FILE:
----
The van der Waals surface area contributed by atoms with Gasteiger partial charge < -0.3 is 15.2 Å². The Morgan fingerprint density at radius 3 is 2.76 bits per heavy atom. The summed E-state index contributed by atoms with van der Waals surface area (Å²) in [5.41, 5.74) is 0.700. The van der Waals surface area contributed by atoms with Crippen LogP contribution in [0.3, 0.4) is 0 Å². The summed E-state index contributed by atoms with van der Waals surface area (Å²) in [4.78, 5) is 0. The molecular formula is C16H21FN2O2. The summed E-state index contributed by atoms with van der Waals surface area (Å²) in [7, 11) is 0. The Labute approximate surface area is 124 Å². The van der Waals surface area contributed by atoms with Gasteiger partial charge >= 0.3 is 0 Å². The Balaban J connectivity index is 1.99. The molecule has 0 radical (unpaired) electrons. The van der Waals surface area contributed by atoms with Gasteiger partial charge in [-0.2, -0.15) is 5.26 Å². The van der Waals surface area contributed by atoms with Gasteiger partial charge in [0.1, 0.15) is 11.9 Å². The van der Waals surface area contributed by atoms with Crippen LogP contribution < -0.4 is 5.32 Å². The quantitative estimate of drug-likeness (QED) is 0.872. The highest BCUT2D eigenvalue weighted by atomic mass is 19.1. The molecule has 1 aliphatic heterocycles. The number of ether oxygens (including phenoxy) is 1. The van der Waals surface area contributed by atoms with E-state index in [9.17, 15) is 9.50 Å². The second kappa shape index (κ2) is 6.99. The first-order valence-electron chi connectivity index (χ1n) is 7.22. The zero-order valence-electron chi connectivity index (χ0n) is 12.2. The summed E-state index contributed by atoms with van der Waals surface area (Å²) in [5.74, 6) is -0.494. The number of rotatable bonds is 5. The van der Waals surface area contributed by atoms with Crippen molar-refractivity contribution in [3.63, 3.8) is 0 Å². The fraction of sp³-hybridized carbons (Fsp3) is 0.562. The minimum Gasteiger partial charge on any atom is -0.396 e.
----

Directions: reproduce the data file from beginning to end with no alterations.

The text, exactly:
The van der Waals surface area contributed by atoms with Gasteiger partial charge < -0.3 is 15.2 Å². The Morgan fingerprint density at radius 3 is 2.76 bits per heavy atom. The summed E-state index contributed by atoms with van der Waals surface area (Å²) in [5.41, 5.74) is 0.700. The van der Waals surface area contributed by atoms with Crippen LogP contribution in [0.3, 0.4) is 0 Å². The summed E-state index contributed by atoms with van der Waals surface area (Å²) in [4.78, 5) is 0. The molecular formula is C16H21FN2O2. The summed E-state index contributed by atoms with van der Waals surface area (Å²) in [7, 11) is 0. The Labute approximate surface area is 124 Å². The van der Waals surface area contributed by atoms with Gasteiger partial charge >= 0.3 is 0 Å². The Balaban J connectivity index is 1.99. The molecule has 0 radical (unpaired) electrons. The van der Waals surface area contributed by atoms with Gasteiger partial charge in [-0.2, -0.15) is 5.26 Å². The van der Waals surface area contributed by atoms with Gasteiger partial charge in [0.1, 0.15) is 11.9 Å². The van der Waals surface area contributed by atoms with Crippen LogP contribution < -0.4 is 5.32 Å². The quantitative estimate of drug-likeness (QED) is 0.872. The highest BCUT2D eigenvalue weighted by atomic mass is 19.1. The molecule has 1 aliphatic heterocycles. The number of ether oxygens (including phenoxy) is 1. The van der Waals surface area contributed by atoms with E-state index in [9.17, 15) is 9.50 Å². The second kappa shape index (κ2) is 6.99. The first-order valence-electron chi connectivity index (χ1n) is 7.22. The zero-order valence-electron chi connectivity index (χ0n) is 12.2. The summed E-state index contributed by atoms with van der Waals surface area (Å²) in [5.74, 6) is -0.494. The number of rotatable bonds is 5. The van der Waals surface area contributed by atoms with Crippen molar-refractivity contribution in [3.63, 3.8) is 0 Å². The fraction of sp³-hybridized carbons (Fsp3) is 0.562. The minimum Gasteiger partial charge on any atom is -0.396 e.